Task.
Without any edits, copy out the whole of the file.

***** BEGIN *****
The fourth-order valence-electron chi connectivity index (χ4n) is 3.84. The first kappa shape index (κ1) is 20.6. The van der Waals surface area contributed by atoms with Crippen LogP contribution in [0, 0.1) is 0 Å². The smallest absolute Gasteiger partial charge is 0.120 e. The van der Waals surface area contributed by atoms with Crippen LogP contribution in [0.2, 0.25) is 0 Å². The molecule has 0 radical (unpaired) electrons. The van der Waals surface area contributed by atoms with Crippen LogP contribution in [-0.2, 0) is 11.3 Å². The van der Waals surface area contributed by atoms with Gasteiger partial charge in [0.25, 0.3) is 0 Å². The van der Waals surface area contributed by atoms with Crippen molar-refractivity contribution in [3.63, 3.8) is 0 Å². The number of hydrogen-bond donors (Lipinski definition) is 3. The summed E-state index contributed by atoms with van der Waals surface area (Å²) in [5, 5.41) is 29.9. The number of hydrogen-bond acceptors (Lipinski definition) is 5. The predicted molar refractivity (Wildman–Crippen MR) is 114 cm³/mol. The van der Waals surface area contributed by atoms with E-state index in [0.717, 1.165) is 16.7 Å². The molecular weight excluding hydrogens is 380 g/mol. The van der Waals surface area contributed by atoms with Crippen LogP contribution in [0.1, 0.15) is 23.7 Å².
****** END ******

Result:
The fourth-order valence-electron chi connectivity index (χ4n) is 3.84. The first kappa shape index (κ1) is 20.6. The van der Waals surface area contributed by atoms with Crippen LogP contribution in [0, 0.1) is 0 Å². The smallest absolute Gasteiger partial charge is 0.120 e. The van der Waals surface area contributed by atoms with Crippen LogP contribution in [0.2, 0.25) is 0 Å². The molecule has 0 radical (unpaired) electrons. The van der Waals surface area contributed by atoms with Crippen LogP contribution in [-0.2, 0) is 11.3 Å². The van der Waals surface area contributed by atoms with Gasteiger partial charge in [0.25, 0.3) is 0 Å². The van der Waals surface area contributed by atoms with Crippen molar-refractivity contribution in [3.63, 3.8) is 0 Å². The number of hydrogen-bond donors (Lipinski definition) is 3. The summed E-state index contributed by atoms with van der Waals surface area (Å²) in [5, 5.41) is 29.9. The number of hydrogen-bond acceptors (Lipinski definition) is 5. The predicted molar refractivity (Wildman–Crippen MR) is 114 cm³/mol. The van der Waals surface area contributed by atoms with E-state index in [0.717, 1.165) is 16.7 Å². The molecular weight excluding hydrogens is 380 g/mol. The van der Waals surface area contributed by atoms with Crippen LogP contribution in [0.1, 0.15) is 23.7 Å².